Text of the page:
Wieber Wins 2nd U.S. Title

Reigning Olympic champion Nastia Liukin had another rough day in her bid to make it to London

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    NEWSLETTERS

    TK
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    Wieber was a force on the balance beam once again.

    Forget the Russians. Jordyn Wieber's biggest competition in London might come from right here at home.

    The reigning world champion earned her second straight U.S. title Sunday, getting a little assist when Gabby Douglas fell off the balance beam at the start of the meet. Wieber finished with 121.900 points, edging Douglas by 0.2.

    Take away that mistake, and the competition might have been a lot different.

    Aly Raisman was third and Kyla Ross, a two-time junior champ, was fourth. Reigning Olympic champion Nastia Liukin had another rough day in her bid to make it to London, needing to put her hand down on the balance beam and performing a watered-down routine on uneven bars. Still, she made the cut for the Olympic trials, June 28 to July 1 in San Jose, Calif.

    Wieber has won all but one all-around competition since the start of the 2008 season, and had one of the most dominant runs the sport has seen last year. She upstaged then-world champion Aliya Mustafina at the American Cup, her first meet as a senior, then won last year's U.S. title by a whopping six points — think those nonconference patsies the SEC teams play, and you get the idea. She led the Americans to only their third title at the world championships last fall, then added the all-around gold.

    Wieber has looked vulnerable this year, however. Douglas actually finished ahead of her at American Cup, though her scores didn't count because she was competing as an alternate, and the two tied in Friday's preliminaries.

    But no one is a fiercer competitor than Wieber, and she took full advantage of the opportunity Douglas gave her.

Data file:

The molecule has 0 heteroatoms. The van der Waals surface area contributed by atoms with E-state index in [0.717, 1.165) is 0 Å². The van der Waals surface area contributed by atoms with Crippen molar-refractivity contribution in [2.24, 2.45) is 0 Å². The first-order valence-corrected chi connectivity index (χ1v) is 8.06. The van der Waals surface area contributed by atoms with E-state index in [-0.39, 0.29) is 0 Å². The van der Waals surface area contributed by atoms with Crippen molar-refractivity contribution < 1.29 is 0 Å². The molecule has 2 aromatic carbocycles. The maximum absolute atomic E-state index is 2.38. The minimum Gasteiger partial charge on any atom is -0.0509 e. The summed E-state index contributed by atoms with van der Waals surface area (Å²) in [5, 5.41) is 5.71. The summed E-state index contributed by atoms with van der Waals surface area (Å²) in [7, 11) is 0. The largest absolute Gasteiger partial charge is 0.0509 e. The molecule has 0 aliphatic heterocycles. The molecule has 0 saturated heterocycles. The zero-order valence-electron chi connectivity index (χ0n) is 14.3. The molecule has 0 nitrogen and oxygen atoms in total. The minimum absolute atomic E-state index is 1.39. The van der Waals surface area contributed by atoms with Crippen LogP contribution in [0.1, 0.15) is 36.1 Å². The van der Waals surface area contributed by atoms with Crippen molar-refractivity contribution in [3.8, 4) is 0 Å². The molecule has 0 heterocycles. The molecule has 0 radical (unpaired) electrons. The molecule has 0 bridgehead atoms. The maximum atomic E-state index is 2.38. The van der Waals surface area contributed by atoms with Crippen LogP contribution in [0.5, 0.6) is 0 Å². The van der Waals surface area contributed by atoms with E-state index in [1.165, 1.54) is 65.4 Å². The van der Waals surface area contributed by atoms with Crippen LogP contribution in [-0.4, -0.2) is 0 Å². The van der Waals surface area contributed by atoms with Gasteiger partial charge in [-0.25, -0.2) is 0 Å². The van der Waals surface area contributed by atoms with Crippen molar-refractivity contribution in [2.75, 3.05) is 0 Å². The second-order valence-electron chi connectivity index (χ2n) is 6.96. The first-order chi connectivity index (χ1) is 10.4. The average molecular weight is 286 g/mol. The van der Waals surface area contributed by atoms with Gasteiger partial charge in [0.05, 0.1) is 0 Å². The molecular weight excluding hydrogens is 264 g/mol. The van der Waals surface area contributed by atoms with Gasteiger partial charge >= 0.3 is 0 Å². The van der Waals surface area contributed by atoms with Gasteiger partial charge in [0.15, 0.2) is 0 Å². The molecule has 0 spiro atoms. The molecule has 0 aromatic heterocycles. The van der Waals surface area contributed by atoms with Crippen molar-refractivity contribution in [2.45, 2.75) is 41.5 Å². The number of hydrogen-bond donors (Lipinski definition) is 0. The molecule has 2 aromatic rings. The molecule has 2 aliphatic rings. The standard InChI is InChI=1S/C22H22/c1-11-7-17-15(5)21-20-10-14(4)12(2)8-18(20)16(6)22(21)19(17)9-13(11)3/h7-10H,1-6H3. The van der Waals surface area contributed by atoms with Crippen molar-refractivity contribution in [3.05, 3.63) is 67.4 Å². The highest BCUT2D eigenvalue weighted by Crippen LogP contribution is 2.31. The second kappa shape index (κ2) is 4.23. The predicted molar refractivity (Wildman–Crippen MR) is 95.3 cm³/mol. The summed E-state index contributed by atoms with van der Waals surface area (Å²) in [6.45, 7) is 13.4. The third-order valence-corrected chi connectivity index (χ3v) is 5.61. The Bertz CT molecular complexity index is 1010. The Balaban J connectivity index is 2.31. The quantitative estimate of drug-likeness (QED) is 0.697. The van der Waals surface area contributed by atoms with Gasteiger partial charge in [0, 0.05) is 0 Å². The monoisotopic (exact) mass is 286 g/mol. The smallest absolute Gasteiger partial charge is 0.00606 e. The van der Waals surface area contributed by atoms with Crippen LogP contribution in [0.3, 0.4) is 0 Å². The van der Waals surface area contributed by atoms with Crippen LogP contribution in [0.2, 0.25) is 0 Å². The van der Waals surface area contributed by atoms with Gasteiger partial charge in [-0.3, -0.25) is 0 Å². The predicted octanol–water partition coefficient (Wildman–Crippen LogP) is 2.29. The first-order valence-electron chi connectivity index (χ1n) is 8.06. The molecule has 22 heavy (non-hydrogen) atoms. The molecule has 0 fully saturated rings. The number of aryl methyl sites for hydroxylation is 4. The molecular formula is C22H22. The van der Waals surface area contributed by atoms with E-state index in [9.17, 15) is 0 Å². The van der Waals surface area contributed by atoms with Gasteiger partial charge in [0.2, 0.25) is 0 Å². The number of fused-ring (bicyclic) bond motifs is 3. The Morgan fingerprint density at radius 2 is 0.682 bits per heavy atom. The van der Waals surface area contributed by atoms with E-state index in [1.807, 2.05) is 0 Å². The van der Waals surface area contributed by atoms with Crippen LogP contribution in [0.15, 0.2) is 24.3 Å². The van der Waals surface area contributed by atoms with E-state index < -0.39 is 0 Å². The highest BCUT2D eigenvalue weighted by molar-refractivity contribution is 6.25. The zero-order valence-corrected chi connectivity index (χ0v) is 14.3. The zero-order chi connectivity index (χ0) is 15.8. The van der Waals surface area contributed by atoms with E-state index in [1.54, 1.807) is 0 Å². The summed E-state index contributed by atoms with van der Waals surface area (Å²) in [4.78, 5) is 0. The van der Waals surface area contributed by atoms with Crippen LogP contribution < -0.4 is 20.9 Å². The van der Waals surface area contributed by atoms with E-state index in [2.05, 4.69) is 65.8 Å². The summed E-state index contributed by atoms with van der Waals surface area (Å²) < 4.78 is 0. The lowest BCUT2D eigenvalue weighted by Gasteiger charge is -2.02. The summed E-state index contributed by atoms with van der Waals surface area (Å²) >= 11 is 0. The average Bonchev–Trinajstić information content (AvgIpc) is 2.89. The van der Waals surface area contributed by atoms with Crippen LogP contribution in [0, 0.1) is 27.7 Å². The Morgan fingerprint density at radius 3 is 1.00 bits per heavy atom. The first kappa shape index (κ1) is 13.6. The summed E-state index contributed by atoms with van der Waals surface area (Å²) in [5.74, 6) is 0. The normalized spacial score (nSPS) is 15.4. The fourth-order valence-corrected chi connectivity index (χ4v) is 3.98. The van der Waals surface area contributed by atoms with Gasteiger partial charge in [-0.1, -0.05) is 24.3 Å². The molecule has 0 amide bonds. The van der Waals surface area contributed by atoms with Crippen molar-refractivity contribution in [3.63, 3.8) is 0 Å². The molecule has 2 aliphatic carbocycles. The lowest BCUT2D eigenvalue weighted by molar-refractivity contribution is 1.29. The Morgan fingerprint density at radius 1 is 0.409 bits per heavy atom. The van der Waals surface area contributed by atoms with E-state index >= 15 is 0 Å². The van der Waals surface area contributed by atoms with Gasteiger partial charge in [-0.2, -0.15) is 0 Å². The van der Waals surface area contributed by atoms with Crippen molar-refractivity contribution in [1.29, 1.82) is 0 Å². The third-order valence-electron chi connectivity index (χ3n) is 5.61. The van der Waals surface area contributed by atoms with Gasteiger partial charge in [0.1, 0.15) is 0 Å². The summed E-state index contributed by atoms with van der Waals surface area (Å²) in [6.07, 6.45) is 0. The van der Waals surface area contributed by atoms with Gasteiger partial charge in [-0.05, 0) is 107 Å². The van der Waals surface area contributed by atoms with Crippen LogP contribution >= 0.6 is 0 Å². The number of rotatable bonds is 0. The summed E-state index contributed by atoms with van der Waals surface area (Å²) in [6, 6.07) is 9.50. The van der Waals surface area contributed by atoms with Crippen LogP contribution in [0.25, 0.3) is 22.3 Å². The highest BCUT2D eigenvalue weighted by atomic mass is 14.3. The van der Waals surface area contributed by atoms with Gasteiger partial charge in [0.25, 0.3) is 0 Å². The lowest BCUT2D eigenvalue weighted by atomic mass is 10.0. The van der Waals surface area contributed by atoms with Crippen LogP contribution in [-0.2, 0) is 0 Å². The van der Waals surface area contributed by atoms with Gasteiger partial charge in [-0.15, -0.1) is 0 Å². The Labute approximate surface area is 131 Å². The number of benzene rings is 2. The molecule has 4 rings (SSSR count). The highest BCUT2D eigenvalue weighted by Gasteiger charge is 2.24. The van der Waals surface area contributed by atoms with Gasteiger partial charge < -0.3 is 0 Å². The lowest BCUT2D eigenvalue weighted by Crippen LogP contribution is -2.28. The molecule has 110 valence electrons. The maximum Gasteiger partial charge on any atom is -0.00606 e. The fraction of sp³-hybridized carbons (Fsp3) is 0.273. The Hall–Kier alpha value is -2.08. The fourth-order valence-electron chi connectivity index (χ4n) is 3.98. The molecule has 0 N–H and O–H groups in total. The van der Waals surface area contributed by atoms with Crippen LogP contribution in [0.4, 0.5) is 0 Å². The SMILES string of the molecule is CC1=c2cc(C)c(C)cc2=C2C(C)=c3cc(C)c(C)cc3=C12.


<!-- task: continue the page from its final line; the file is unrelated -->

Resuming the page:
Uneven bars is the one place she's had some trouble this year, but she muscled through her routine without wavering a bit. She gave a slight smile when her feet hit the mat with a solid whump! on her dismount, and she and coach John Geddert exchanged a high five that almost had some brashness to it, as if to say, "Yeah, I got this."

    Watching balance beam is enough to make most folks' palms sweat, a 4-inch wide slab standing 4 feet in the air. But Wieber whipped off her tricks with such ease and confidence she may as well have been in the field behind the arena. The crowd was barely done oohing over her aerial somersault before she did a series of back handsprings, nary a wobble in sight.

    Wieber has a gameface that could frighten some NFL players, but floor is the one spot she lets her personality comes through. And boy, did she turn on the charm Sunday. She gave a sly smile as she shimmied in time to her music, following it with a cheeky little slide step. Her tumbling passes are so massive you could have parked a Volkswagen Beetle beneath, but she landed each one without budging an inch. When she finished her last one, Geddert, who'd been stalking the sidelines, clapped his hands above his head.

    All that was left was vault, and Wieber rocked it. Soaring high above the table, her legs were glued together and her toes were perfectly pointed. Her only flaw was a step forward, but the error was minor and she and Geddert knew she had the title locked up as she climbed off the podium.

    "That was a good job," Geddert told her before giving her a big bear hug.

    Douglas did a good job, too, after that error on balance beam.

    She landed a series of back handsprings off-center, and momentum kept her going — in the wrong direction. She waved her arms and even put a hand on the beam to try and stay upright, but finally had to jump off, prompting a loud groan from the crowd. Her score of 14.1 was her lowest of the two days, by far, and dropped her almost a point behind Wieber.

    But the mistake seemed to take all the pressure off Douglas, and she finished with one three world-class routines.

    The highlights were her perky floor routine, which showed the kind of star power that could captivate not just one country this summer, but two. Flashing a smile that could have powered the arena if the lights went out, she had the crowd clapping along and swaying to her techno music. She looked like a SuperBall as she tumbled, getting such massive height the folks in the first few rows had to look up to see her.

    But it's uneven bars where she really shines. Martha Karolyi has dubbed her the "Flying Squirrel" for the lightness and ease with which she flits between the bars, and she had even more pizazz than usual Sunday. When she threw herself up and back across the bar, her legs in a piked position, her form was so perfect she could have touched her nose to her knees. And LeBron and the boys in Miami would kill for her hang time, as she seemed to be suspended in the air forever before coming back down to catch the bar.

    She beamed as she landed a near-perfect dismount, and even Karolyi applauded. Her score of 15.85 was the highest of the meet on an event besides vault. But it wasn't quite enough to catch Wieber.